Dish Network is reportedly pulling its bid for LightSquared, the wireless service provider mired in bankruptcy protection.
The satellite TV provider, which had apparently sought LightSquared's wireless spectrum, offered $2.2 billion for the company last year. However, LightSquared's special committee has decided to negotiate a deal with private-equity firm Centerbridge Partners, which last month offered $3.3 billion for the wireless company.
Dish is expected to make the termination of its offer official as early as Thursday, according to the Wall Street Journal. CNET has contacted Dish for comment on the matter and will update this report when we learn more.
LightSquared, which had planned to build a nationwide wireless broadband network using wireless spectrum that had originally been allocated for satellite use, filed for bankruptcy protection in May 2012 after the FCC blocked the company's plans to build its wireless broadband network. The GPS industry had lobbied aggressively against LightSquared, claiming the company's technology interfered with GPS navigation technology.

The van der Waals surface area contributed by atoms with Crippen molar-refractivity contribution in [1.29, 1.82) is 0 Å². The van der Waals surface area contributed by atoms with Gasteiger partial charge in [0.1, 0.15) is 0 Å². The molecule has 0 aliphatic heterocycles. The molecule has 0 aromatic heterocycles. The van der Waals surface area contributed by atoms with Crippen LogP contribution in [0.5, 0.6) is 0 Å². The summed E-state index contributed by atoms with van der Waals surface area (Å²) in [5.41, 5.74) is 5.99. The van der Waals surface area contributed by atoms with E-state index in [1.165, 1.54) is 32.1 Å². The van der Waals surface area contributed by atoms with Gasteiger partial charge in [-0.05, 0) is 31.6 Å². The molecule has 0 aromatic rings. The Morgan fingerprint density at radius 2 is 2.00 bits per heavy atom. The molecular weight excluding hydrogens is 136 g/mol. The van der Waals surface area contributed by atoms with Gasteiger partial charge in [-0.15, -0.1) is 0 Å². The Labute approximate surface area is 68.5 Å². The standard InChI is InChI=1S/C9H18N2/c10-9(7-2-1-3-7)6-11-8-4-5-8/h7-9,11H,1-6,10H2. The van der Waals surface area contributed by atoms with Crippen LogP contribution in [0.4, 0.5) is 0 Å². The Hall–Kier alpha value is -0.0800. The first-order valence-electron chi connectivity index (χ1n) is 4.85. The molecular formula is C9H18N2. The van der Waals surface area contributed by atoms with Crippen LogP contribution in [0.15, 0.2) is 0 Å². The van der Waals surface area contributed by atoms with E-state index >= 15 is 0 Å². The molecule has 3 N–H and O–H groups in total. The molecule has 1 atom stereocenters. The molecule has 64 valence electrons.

When the Federal Communications Commission suspended its waiver to use the spectrum for a terrestrial network, rather than a satellite service, the company was largely written off for dead. Not long after the FCC decision, LightSquared CEO Sanjiv Ahuja, who was brought in to give the business a measure of credibility, stepped down.
LightSquared controls wireless spectrum that could have been valuable to Dish, which has won approval from the Federal Communications Commission to build its own LTE network. Dish announced a partnership last month with Sprint to deliver wireless broadband to areas that may otherwise be out of the loop.